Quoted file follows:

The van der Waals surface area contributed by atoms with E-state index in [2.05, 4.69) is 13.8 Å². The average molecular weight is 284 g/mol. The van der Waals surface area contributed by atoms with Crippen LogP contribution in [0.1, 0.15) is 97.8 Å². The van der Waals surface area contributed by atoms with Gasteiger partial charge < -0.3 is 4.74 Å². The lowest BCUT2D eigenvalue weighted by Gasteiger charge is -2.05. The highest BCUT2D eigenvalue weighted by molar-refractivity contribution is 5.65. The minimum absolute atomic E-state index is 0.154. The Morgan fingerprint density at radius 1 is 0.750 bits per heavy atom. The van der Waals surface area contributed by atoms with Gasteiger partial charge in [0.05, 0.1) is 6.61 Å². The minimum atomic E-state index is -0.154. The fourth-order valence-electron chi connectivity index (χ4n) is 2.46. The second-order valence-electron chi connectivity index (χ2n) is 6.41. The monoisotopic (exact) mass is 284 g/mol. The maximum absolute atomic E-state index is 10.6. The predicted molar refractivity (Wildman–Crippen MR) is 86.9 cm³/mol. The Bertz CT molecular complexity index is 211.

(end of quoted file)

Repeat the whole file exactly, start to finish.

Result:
The van der Waals surface area contributed by atoms with E-state index in [2.05, 4.69) is 13.8 Å². The average molecular weight is 284 g/mol. The van der Waals surface area contributed by atoms with Crippen LogP contribution in [0.1, 0.15) is 97.8 Å². The van der Waals surface area contributed by atoms with Gasteiger partial charge < -0.3 is 4.74 Å². The lowest BCUT2D eigenvalue weighted by Gasteiger charge is -2.05. The highest BCUT2D eigenvalue weighted by molar-refractivity contribution is 5.65. The minimum absolute atomic E-state index is 0.154. The Morgan fingerprint density at radius 1 is 0.750 bits per heavy atom. The van der Waals surface area contributed by atoms with Gasteiger partial charge in [0.05, 0.1) is 6.61 Å². The minimum atomic E-state index is -0.154. The fourth-order valence-electron chi connectivity index (χ4n) is 2.46. The second-order valence-electron chi connectivity index (χ2n) is 6.41. The monoisotopic (exact) mass is 284 g/mol. The maximum absolute atomic E-state index is 10.6. The predicted molar refractivity (Wildman–Crippen MR) is 86.9 cm³/mol. The Bertz CT molecular complexity index is 211.